DeKALB – Amy Carr does a lot of things in the spur of a moment.
That, combined with the fact that the Northern Illinois goalkeeper always has wanted to give back to the soccer community, will lead the Hemel Hempstead, England, native on her latest journey.
Carr already has represented England in numerous international tournaments, including the FIFA Under-17 World Cup in New Zealand. There, she was part of an English national team that finished in fourth place. Coming across the Atlantic Ocean to the States to play for NIU, she has started 35 games for the Huskies during her freshman and sophomore seasons.
Knowing she still is young and wondering how much time she had to explore the world of sports, Carr decided she wanted to take herself on an adventure that would help her give back to the game that’s given her the opportunities she’s had.
Over the winter, she went to travellersworldwide.com, which sends volunteers all over the world when it comes to sports, as well as other fields such as conservation, medicine and teaching.
With the click of a mouse, Carr arranged to travel to South Africa during the summer. There, she’ll work as a physical education teacher at a school outside Cape Town. Carr will help teach children ages 7 to 16 the fundamentals of soccer, as well as other sports that are popular in South Africa, such as cricket and rugby.
“I’ve always been looking for this open window of opportunity to go and do something somewhere, but it just, it was kind of a spur-of-the-moment thing over winter break and I thought, why not?” Carr said. “Just kind of pushed the button online without thinking too much about it.”
Carr will leave London for Cape Town on May 17 and stay there for four weeks. When her work is done, Carr will head to Port Elizabeth for a five-day wildlife safari “to treat herself” before heading back home to England. A month later, she’ll be back in the United States in time for the start of the Huskies’ preseason practices.
As someone who has had soccer take her many places and give her numerous opportunities, Carr wanted a way to be able to give back to the game, and teach younger players what she has learned and how they can transform what they pick up in soccer into their future.
“I’m just looking forward to meeting all the kids and trying to influence as many people as I can and share my experiences,” said Carr, who was able to save money for the cost of the trip, and also is getting help from her parents. “I’ve had so many experiences for someone my age.”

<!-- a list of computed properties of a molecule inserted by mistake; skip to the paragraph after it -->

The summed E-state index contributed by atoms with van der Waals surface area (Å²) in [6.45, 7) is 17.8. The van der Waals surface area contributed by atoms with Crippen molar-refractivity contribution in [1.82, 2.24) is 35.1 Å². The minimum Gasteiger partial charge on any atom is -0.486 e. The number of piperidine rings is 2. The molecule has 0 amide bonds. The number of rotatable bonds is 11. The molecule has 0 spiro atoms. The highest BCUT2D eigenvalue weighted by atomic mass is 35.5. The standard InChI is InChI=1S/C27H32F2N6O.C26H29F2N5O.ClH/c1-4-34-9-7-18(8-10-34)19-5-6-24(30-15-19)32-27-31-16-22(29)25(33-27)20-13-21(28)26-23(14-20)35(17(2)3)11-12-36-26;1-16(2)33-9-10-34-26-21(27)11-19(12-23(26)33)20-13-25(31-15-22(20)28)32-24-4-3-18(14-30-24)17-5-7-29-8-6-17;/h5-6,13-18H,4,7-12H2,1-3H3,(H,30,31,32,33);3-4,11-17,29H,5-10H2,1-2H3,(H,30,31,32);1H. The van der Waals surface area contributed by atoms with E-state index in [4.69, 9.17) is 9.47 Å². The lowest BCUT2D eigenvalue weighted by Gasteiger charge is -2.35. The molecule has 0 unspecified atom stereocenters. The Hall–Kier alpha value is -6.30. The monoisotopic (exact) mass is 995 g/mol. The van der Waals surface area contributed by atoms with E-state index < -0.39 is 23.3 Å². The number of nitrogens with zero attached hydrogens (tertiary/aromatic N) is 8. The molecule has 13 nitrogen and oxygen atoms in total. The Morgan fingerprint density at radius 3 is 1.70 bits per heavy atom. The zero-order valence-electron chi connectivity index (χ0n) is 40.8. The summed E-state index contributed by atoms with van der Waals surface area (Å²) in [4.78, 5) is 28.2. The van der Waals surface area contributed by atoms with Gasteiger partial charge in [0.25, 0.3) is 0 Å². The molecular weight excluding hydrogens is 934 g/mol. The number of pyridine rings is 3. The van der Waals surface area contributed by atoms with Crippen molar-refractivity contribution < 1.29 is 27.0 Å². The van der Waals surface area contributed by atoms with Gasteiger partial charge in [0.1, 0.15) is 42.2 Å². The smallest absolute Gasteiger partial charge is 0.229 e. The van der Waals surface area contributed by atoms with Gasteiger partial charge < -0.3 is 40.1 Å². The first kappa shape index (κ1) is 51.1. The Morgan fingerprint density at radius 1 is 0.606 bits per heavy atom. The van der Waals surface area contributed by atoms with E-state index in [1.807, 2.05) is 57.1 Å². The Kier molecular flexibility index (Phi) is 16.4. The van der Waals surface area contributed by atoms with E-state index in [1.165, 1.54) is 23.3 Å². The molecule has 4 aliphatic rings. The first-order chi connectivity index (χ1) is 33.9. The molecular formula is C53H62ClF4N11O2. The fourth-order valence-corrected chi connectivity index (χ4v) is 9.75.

Carr’s South Africa soccer experience is only a month, but eventually, Carr said she’ll consider going into coaching full-time.
Carr has previous experience coaching youths, as she worked for a coaching company in England that taught kids multiple sports before coming to North America.
In the United States, collegiate sports are played with more popularity and at a higher level than they are in England, Carr said. When Carr arrived, she saw how college soccer coaches were able to make a living coaching, something that isn’t the case in England, according to Carr.
“I didn’t realize you could be a soccer coach at a major university and make a career out of it until I came here,” Carr said, “so I would love to stay here and work my way up the coaching ladder and take a D-I team to the NCAA (tournament) and progress and teach people what I’ve been taught.”
She said she has talked to former NIU coach Carrie Barker and current coach John Ross about getting into coaching.
Next spring, Ross plans to run a program to help all of his players get their “D” coaching licenses from the United States Soccer Federation. The “D” licenses certify players to coach at the U-14 level and below. Carr said she will pick up some coaching hours at the youth level after she gets her license.
Ross said being a goalkeeper will be a big asset when Carr works her way up the coaching ranks.
“It’s a specialized position. Typically each coaching staff has somebody who specializes in goalkeepers,” Ross said. “Typically it’s something that, it’s not the easiest thing to find, a good goalkeeper coach.”
Ross says Carr has the tools to be a college coach, pointing out that she has the patience and the personality for it, as well as a good understanding of the game of soccer.
In South Africa, Carr will get to use that soccer knowledge in an unfamiliar country, something Ross said will only benefit her in the long run.
“I’m all for her, just to get out and go help in a different culture. I think It is just great for her,” Ross said. “The life lessons she’s going to learn are just unbelievable.”